Despite a 30% increase in gas-directed drilling in the United States over the last two years, quarterly production statistics from public financial reports show domestic production is still declining, analysts at Raymond James & Associates and UBS said this week. Both found second quarter domestic gas production down 1.2% from levels at the end of the second quarter of 2004 based on separate E&P surveys.
"What does this mean to U.S. natural gas prices?" asked Raymond James' J. Marshall Adkins. "As before, we see no significant near-term catalysts to alter the declining gas supply picture... That means that outside of seasonally mild weather demand, price rationing remains the only viable option to balance gas markets.
"With the 12-month futures strip staying above $6.00/MMBtu since last September, and in recent weeks approaching the $9 level we believe commodity market pricing reflects this tight supply environment."
UBS analyst William A. Featherston agreed that the industry's "inability to grow production is supportive of stronger longer term prices." However, the current Wall Street consensus forecast for 2006 prices is only $6.80 compared to a 12-month strip of futures prices on the New York Mercantile Exchange of $9.510 at the end of last week. That means there's a $2.71/MMBtu difference between what the market expects gas prices to average next year and what Wall Street is expecting.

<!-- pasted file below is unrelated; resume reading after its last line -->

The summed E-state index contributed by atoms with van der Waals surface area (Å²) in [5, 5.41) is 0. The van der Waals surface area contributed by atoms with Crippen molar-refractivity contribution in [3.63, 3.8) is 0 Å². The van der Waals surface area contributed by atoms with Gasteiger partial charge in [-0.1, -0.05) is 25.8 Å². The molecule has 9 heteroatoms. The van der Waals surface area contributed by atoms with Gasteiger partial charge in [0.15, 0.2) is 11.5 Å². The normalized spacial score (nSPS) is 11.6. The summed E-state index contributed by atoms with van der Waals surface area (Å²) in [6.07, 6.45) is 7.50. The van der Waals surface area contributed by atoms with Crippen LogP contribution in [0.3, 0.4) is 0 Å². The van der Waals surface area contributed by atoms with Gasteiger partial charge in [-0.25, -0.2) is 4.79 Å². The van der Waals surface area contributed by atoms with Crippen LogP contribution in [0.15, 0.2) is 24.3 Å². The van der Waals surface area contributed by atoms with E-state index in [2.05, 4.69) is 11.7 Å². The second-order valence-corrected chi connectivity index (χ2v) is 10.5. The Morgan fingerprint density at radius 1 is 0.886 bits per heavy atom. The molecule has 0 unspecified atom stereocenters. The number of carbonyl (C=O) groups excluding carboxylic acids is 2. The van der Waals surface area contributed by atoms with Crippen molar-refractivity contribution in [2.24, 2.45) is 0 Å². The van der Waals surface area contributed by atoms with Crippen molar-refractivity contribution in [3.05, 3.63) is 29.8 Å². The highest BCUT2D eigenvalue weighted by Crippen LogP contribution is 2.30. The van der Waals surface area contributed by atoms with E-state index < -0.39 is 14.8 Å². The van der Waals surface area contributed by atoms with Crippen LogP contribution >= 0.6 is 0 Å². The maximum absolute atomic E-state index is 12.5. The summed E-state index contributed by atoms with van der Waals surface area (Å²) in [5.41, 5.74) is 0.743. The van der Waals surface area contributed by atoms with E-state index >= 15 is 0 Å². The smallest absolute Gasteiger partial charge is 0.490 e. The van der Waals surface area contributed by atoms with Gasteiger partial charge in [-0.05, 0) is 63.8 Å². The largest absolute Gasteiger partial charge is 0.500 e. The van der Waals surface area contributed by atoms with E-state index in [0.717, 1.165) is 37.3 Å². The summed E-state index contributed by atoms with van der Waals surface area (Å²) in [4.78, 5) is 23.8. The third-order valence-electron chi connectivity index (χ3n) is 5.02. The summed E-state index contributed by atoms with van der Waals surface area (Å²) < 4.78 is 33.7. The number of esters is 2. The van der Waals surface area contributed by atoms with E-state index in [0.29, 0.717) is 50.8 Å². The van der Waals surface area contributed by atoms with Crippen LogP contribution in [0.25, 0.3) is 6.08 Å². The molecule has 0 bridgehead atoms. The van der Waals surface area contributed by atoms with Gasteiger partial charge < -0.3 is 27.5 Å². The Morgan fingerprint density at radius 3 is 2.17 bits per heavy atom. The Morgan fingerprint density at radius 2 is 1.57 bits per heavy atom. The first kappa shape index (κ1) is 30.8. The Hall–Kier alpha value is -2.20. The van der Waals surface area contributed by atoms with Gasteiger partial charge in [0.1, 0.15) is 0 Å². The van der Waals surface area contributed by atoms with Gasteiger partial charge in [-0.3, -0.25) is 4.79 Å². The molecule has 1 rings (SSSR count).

UBS' survey even showed that domestic production was down both year to year and sequentially compared to levels during the first quarter. UBS data indicated gas production was down 0.2% from 1Q2005. Raymond James' survey showed production rose 0.7% sequentially compared to the first quarter, indicating that the domestic production slide may be moderating.
"Despite the moderating trend, however, we still think that production will continue to decline modestly for the foreseeable future," said Adkins. "The EIA is recognizing this as well, following multiple downward revisions, with its current data for full-year 2004 now showing a year-over-year production decline of 1.1% for the entire industry. This is much more believable than EIA data showing a production rise in 2003."
Raymond James analysts say the majors and utilities with E&P have been leading the declines, reporting a 5% drop in the second quarter from 2Q2004. Meanwhile, the independents have been leading the drilling increases with "only modest production response from the group to show for it," according to analysts at Raymond James.
Adkins said that the large organic production increases from Chesapeake Energy, EnCana, EOG and Ultra prevented the group as a whole exiting the quarter with a slight production drop rather than an increase.
"The industry is now at virtually 100% utilization of onshore gas rigs, and gains in drilling efficiencies have also been significant over the past two years," said Adkins. "Going forward, constraints on rig availability are likely to become more noticeable and gains in efficiencies should slow. Meanwhile the quality of the prospects that are being drilled is diminishing and organic decline rates for the industry continue to rise. This means that the U.S. gas supply picture remains quite constrained."
Adkins said that while the production declines of 2005 and 2006 should be less severe than those in 2004, production will continue to trend down despite the massive drilling effort by the industry. As a result, he expects that once the current gas storage surplus is worked off, natural gas prices will return to a 6:1 Btu parity with oil prices, meaning that when oil is at $60/bbl, natural gas should be about $10/MMBtu.
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